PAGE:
Barack brigade hits out at Indian filmmaker
Indian American filmmaker Dinesh D'Souza, whose documentary on the US President has climbed up the box office chart, has come in for severe criticism by the the Obama Campaign which accused him of launching a smear campaign against Barack Obama.
The Obama Campaign also alleged that the movie is a deliberate distortion of Obama's record and world view.
‘The facts show that '2016: Obama's America' is nothing more than an insidious attempt to dishonestly smear the President by giving intellectual cover to the worst in subterranean conspiracy theories and false, partisan attacks,’ the Obama Campaign said in a recent blog.
Posted on its website 'Truth Team', Obama Campaign alleges that D'Souza's writings and film are ‘based on lies (and) should not come as a surprise’ to anyone given his ‘long history of attempting to add a veneer of intellectual respectability to fringe theories, conspiratorial fear-mongering, and flat-out falsehoods’.
Identifying him D'Souza as a right-wing author, the Obama Campaign says the documentary ‘falsely smears President Obama as having a hidden agenda bent on realising 'anti-colonial' ambitions’.
A ‘self-proclaimed’ expert on the President, D'Souza bases the film around his own past works, which were previously described as ‘the worst kind of smear journalism’, and riddled with ‘lazy errors’, it alleged.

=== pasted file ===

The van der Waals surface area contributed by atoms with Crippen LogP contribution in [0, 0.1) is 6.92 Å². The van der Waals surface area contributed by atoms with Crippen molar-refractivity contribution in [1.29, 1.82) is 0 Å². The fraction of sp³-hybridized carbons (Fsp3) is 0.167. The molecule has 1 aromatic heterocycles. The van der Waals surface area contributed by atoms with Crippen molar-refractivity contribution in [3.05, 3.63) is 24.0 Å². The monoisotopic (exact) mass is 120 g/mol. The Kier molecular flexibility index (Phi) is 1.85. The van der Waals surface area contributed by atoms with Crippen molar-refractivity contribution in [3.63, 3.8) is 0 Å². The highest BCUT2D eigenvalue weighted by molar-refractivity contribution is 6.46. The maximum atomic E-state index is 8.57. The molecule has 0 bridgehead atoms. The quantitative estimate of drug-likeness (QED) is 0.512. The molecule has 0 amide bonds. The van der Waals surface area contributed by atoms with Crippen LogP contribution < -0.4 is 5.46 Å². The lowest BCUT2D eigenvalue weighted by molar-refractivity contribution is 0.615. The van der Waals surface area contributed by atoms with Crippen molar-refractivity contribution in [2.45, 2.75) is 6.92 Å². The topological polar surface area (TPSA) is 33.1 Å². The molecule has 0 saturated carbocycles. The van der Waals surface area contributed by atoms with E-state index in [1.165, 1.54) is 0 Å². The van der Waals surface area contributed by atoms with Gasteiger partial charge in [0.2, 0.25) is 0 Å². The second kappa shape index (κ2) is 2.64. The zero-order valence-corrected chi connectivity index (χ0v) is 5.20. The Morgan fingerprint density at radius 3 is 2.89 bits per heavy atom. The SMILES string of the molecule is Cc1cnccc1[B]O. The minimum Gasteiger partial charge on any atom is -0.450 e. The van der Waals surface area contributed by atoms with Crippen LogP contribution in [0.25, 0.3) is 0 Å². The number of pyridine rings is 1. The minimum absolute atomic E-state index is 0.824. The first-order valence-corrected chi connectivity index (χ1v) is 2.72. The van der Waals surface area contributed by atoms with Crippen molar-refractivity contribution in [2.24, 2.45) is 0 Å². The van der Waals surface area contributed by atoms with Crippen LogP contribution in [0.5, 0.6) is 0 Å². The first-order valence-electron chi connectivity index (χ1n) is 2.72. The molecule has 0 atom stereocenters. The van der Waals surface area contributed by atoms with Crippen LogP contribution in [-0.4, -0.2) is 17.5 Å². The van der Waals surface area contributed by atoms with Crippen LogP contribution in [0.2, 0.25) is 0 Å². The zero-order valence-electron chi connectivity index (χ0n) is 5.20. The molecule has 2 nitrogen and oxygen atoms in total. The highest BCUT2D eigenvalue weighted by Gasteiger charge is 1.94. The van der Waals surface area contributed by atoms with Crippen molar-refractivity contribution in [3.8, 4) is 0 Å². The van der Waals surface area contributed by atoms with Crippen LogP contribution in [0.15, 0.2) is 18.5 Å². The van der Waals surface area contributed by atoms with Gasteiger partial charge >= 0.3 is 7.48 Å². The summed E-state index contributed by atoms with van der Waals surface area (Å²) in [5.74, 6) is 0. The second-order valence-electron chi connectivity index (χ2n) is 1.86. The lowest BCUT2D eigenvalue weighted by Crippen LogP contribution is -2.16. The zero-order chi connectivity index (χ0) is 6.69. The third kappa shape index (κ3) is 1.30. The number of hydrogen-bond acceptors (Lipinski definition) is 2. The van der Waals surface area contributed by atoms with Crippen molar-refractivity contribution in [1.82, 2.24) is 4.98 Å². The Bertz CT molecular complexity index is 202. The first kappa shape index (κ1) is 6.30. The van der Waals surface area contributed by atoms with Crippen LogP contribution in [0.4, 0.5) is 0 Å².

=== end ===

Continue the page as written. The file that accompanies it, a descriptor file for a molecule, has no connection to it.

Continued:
The documentary, which equates reelection of US President Barack Obama with the death and dismemberment of the United States of America, this week, according to Box Office Mojo, has been running at number three.
It has grossed about USD 26 million so far and is running in more than 2,000 movie theaters across the country.
Released on 24 August, so far it is the number two highest-grossing political documentary behind Michael Moore's 'Fahrenheit 9/11'. Though it has climbed up the box office chart and is highly popular among Republican and Tea party supporters, the movie has been blasted by the critics.
‘The worst kind of smear journalism?a singularly disgusting work,’ wrote Columbia Journalism Review.
Variety called it a ‘cavalcade of conspiracy theories, psycho-politico conjectures and incendiary labelling’; while the Los Angeles Times labelled it as a ‘badly disguised and overly long attack ad’.
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